His relation of the plenty he had seen, especially at Werawocomoco, and of the state and bounty of Powhatan, (which till that time was unknown) so revived their dead spirits (especially the love of Pocahontas) as all men's fear was abandoned.

Thus you may see what difficulties still crossed any good endeavor; and the good success of the business being thus often brought to the very period of destruction; yet you see by what strange means God has still delivered it.

As for the insufficiency of them admitted in commission, that error could not be prevented by the electors; there being no other choice, and all strangers to each other's education, qualities, or disposition.

And if any deem it a shame to our Nation to have any mention made of those enormities, let him peruse the Histories of the Spaniard's Discoveries and Plantations, where they may see how many mutinies, disorders, and dissensions have accompanied them, and crossed their attempts: which being known to be particular men's offenses; does take away the general scorn and contempt, which malice, presumption, coveteousness, or ignorance might produce; to the scandal and reproach of those, whose actions and valiant resolutions deserve a more worthy respect.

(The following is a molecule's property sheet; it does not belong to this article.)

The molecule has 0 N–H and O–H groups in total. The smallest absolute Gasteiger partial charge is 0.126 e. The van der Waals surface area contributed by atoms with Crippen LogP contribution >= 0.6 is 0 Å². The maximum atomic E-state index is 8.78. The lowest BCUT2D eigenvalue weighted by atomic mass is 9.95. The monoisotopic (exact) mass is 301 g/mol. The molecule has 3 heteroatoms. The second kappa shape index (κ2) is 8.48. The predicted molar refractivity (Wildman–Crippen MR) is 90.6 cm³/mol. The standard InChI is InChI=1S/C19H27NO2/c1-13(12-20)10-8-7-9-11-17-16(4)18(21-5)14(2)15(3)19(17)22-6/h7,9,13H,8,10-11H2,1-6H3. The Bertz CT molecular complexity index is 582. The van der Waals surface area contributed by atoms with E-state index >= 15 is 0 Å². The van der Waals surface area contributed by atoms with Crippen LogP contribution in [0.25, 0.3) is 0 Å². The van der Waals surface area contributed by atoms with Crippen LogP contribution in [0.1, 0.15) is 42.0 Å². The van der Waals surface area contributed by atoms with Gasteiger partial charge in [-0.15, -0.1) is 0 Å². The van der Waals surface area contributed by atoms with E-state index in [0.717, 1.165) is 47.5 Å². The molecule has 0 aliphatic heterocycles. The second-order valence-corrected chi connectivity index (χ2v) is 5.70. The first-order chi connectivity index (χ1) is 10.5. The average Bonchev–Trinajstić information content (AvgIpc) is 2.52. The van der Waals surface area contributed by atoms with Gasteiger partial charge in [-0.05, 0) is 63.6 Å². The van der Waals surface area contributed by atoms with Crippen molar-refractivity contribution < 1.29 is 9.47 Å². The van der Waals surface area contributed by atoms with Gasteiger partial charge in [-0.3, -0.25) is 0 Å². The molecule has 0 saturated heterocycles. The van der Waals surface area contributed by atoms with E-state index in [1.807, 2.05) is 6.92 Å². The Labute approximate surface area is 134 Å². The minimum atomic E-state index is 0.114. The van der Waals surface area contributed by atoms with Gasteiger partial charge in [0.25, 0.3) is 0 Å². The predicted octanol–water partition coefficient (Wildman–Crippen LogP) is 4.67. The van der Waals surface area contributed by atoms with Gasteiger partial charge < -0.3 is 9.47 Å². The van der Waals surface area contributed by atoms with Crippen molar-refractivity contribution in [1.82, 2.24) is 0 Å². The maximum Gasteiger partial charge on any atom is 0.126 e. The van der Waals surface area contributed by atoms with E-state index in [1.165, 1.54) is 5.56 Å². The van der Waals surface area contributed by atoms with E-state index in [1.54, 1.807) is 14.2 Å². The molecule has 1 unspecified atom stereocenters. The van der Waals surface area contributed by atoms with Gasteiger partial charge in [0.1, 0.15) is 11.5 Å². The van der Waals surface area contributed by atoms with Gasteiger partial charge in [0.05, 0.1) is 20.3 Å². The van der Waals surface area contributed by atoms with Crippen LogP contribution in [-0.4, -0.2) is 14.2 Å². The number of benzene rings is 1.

Now whether it had been better for Captain Smith, to have concluded with any of those several projects, to have abandoned the country, with some ten or twelve of them, who were called the better sort, and have left Master Hunt our preacher, Master Anthony Gosnol, a most honest, worthy, and industrious gentleman, Master Thomas Wotton, and some 27 others of his countrymen to the fury of the savages, famine, and all manner of mischiefs, and inconveniences, (for they were but forty in all to keep possession of this large country;) or starve himself with them for company, for want of lodging: or but adventuring abroad to make them provision, or by his opposition to preserve the action, and save all their lives; I leave to the censure of all honest men to consider....